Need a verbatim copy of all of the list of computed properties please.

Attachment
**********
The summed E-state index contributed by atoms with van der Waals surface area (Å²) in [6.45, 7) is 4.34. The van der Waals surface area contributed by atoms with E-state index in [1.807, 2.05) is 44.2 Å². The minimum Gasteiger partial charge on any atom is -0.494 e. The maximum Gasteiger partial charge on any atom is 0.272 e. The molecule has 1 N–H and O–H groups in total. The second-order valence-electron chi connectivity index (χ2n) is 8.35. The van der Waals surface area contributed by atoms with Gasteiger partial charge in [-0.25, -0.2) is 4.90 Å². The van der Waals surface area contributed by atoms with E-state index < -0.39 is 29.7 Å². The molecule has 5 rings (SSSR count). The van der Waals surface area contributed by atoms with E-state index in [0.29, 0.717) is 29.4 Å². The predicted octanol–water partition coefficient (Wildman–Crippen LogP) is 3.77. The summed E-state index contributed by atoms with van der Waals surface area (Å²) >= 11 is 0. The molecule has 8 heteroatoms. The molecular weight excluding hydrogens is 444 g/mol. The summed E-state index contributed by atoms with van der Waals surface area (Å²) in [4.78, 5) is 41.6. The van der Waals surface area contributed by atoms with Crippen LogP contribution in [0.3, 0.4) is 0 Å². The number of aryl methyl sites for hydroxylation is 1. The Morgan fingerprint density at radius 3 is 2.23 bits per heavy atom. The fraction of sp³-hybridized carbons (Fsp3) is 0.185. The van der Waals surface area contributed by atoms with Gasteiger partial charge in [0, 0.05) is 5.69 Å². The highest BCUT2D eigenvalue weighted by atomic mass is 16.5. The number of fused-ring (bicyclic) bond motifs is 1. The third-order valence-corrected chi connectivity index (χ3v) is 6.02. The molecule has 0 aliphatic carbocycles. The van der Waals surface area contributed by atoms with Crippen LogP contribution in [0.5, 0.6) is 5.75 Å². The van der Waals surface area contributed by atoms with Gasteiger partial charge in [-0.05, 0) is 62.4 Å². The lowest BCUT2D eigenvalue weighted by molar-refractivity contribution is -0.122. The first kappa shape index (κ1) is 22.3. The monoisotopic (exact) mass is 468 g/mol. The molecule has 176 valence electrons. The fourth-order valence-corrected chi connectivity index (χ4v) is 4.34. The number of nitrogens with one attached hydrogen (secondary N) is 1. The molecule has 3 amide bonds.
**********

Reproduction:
The summed E-state index contributed by atoms with van der Waals surface area (Å²) in [6.45, 7) is 4.34. The van der Waals surface area contributed by atoms with E-state index in [1.807, 2.05) is 44.2 Å². The minimum Gasteiger partial charge on any atom is -0.494 e. The maximum Gasteiger partial charge on any atom is 0.272 e. The molecule has 1 N–H and O–H groups in total. The second-order valence-electron chi connectivity index (χ2n) is 8.35. The van der Waals surface area contributed by atoms with Gasteiger partial charge in [-0.25, -0.2) is 4.90 Å². The van der Waals surface area contributed by atoms with E-state index < -0.39 is 29.7 Å². The molecule has 5 rings (SSSR count). The van der Waals surface area contributed by atoms with E-state index in [0.29, 0.717) is 29.4 Å². The predicted octanol–water partition coefficient (Wildman–Crippen LogP) is 3.77. The summed E-state index contributed by atoms with van der Waals surface area (Å²) >= 11 is 0. The molecule has 8 heteroatoms. The molecular weight excluding hydrogens is 444 g/mol. The summed E-state index contributed by atoms with van der Waals surface area (Å²) in [4.78, 5) is 41.6. The van der Waals surface area contributed by atoms with Crippen LogP contribution in [0.3, 0.4) is 0 Å². The number of aryl methyl sites for hydroxylation is 1. The Morgan fingerprint density at radius 3 is 2.23 bits per heavy atom. The fraction of sp³-hybridized carbons (Fsp3) is 0.185. The van der Waals surface area contributed by atoms with Gasteiger partial charge in [0, 0.05) is 5.69 Å². The highest BCUT2D eigenvalue weighted by atomic mass is 16.5. The number of fused-ring (bicyclic) bond motifs is 1. The third-order valence-corrected chi connectivity index (χ3v) is 6.02. The molecule has 0 aliphatic carbocycles. The van der Waals surface area contributed by atoms with Crippen LogP contribution in [0.5, 0.6) is 5.75 Å². The van der Waals surface area contributed by atoms with Gasteiger partial charge in [-0.05, 0) is 62.4 Å². The lowest BCUT2D eigenvalue weighted by molar-refractivity contribution is -0.122. The first kappa shape index (κ1) is 22.3. The monoisotopic (exact) mass is 468 g/mol. The molecule has 176 valence electrons. The fourth-order valence-corrected chi connectivity index (χ4v) is 4.34. The number of nitrogens with one attached hydrogen (secondary N) is 1. The molecule has 3 amide bonds.